The song begins with an extended organ chord that might be a prelude to a hymn.  In a way, that’s exactly what this song is.  It is an anthem that calls us all to pay homage to something so simple that, all too often, we have tuned it out like so many nursery rhymes.  Of course, that something is love.  And then Macklemore starts rapping, explaining how, as a child, he had once gone crying to his mother, upset at the thought that he might be gay because “’I could draw, my uncle was, and I kept my room straight.”

In the next verse, his mother assures him that he isn’t gay.  Assures, reassures.  Either way, it paints a picture of homosexuality as something we need to be comforted against.  But within a couple more lines, it is clear that his view has changed.  Macklemore the narrator, the songwriter.  He speaks out against the condemnation of homosexuals.  He speaks out for gay marriage. He is the first hero of this story.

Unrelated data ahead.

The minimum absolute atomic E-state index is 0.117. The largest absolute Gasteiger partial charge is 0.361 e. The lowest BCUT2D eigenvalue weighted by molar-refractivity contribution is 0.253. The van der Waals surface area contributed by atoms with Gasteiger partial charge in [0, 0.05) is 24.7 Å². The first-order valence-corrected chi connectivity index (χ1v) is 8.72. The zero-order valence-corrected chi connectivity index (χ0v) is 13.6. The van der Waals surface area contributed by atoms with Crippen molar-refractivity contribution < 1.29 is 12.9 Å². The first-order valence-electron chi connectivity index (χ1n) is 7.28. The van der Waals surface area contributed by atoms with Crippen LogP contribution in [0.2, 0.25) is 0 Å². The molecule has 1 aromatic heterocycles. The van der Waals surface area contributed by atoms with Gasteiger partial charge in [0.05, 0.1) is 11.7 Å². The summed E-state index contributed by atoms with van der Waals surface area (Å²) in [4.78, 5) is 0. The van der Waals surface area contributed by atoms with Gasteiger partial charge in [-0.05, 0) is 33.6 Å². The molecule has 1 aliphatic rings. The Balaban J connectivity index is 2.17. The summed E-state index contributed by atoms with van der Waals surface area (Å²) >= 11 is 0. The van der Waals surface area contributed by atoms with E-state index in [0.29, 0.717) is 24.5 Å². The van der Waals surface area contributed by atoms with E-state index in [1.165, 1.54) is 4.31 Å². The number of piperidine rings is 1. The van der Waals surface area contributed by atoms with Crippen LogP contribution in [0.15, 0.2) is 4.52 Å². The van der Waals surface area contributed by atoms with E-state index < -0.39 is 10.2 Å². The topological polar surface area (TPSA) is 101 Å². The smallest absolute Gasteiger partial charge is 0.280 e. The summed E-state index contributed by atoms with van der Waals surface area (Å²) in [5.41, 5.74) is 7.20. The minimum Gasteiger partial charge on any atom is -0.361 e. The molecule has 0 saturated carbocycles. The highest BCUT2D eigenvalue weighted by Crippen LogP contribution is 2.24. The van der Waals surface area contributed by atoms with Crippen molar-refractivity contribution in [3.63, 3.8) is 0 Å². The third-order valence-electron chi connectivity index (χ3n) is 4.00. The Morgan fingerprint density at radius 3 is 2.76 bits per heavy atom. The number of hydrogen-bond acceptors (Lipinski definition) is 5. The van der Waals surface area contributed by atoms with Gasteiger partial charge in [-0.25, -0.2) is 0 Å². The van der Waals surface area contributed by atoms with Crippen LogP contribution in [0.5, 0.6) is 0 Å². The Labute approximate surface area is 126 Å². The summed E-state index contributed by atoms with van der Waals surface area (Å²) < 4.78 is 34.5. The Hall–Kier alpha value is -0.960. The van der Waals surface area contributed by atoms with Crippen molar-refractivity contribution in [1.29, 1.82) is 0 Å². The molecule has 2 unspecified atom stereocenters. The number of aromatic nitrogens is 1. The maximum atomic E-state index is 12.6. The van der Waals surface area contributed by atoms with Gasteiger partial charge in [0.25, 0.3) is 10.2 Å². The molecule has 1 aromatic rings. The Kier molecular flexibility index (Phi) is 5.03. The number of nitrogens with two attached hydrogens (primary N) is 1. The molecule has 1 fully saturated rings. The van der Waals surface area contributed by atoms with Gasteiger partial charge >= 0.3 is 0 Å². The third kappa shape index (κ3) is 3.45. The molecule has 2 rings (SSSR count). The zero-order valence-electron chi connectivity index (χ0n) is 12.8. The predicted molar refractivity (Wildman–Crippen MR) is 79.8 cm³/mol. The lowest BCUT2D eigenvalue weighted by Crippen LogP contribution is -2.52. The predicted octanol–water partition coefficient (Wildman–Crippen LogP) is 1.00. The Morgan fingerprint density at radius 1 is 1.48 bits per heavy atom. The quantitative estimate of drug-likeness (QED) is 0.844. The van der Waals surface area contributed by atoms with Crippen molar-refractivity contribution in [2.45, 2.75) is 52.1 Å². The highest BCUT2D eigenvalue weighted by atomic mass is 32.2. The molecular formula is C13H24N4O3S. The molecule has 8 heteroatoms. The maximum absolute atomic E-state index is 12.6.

But it is the other hero in this song that makes the message so poignant.  Throughout, Macklemore presents scenes of fear, of isolation, of hatred that gay men and women face.  He reminds us that this is the kind of wrongful discrimination that we, as individuals and as a nation, have enacted on other groups, as well.  And in the blending of the personal with the historical, the emotions with the facts, Macklemore turns us, the listeners, into the heroes of the struggle for equality.  Soon, we are living his words.  He hands us our flaws.  He hands us our battle.  And by song’s end, he has imbued us with the love we need to overcome our prejudices and change things for the better – the arc we must carry forward to its rightful completion.